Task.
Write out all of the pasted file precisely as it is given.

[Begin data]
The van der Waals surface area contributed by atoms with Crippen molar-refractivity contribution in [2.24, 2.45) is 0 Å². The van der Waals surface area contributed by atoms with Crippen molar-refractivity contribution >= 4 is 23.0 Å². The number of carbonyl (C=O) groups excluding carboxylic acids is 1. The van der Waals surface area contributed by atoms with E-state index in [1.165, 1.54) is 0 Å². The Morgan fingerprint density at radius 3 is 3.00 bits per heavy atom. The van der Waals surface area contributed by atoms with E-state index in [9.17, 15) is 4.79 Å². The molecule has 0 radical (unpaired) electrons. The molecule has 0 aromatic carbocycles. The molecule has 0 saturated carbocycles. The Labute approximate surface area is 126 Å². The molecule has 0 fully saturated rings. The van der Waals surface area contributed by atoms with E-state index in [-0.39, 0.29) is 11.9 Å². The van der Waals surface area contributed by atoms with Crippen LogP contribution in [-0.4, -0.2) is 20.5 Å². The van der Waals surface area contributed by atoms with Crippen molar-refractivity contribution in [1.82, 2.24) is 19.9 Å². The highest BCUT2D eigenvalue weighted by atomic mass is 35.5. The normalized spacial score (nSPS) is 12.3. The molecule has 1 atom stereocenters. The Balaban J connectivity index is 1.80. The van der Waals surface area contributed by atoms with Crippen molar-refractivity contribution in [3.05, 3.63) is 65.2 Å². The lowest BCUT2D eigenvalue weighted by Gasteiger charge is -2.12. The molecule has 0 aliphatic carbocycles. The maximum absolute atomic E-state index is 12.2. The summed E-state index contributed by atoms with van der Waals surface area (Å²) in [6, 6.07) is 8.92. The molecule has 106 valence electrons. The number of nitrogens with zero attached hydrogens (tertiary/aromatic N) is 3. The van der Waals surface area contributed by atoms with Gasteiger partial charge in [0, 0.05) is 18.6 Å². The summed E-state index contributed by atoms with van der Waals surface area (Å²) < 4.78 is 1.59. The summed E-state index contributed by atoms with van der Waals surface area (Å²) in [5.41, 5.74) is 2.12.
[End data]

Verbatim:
The van der Waals surface area contributed by atoms with Crippen molar-refractivity contribution in [2.24, 2.45) is 0 Å². The van der Waals surface area contributed by atoms with Crippen molar-refractivity contribution >= 4 is 23.0 Å². The number of carbonyl (C=O) groups excluding carboxylic acids is 1. The van der Waals surface area contributed by atoms with E-state index in [1.165, 1.54) is 0 Å². The Morgan fingerprint density at radius 3 is 3.00 bits per heavy atom. The van der Waals surface area contributed by atoms with E-state index in [9.17, 15) is 4.79 Å². The molecule has 0 radical (unpaired) electrons. The molecule has 0 aromatic carbocycles. The molecule has 0 saturated carbocycles. The Labute approximate surface area is 126 Å². The molecule has 0 fully saturated rings. The van der Waals surface area contributed by atoms with E-state index in [-0.39, 0.29) is 11.9 Å². The van der Waals surface area contributed by atoms with Crippen LogP contribution in [-0.4, -0.2) is 20.5 Å². The van der Waals surface area contributed by atoms with Crippen molar-refractivity contribution in [1.82, 2.24) is 19.9 Å². The highest BCUT2D eigenvalue weighted by atomic mass is 35.5. The normalized spacial score (nSPS) is 12.3. The molecule has 1 atom stereocenters. The Balaban J connectivity index is 1.80. The van der Waals surface area contributed by atoms with Crippen molar-refractivity contribution in [3.05, 3.63) is 65.2 Å². The lowest BCUT2D eigenvalue weighted by Gasteiger charge is -2.12. The molecule has 0 aliphatic carbocycles. The maximum absolute atomic E-state index is 12.2. The summed E-state index contributed by atoms with van der Waals surface area (Å²) in [6, 6.07) is 8.92. The molecule has 106 valence electrons. The number of nitrogens with zero attached hydrogens (tertiary/aromatic N) is 3. The van der Waals surface area contributed by atoms with Gasteiger partial charge in [0, 0.05) is 18.6 Å². The summed E-state index contributed by atoms with van der Waals surface area (Å²) < 4.78 is 1.59. The summed E-state index contributed by atoms with van der Waals surface area (Å²) in [5.41, 5.74) is 2.12.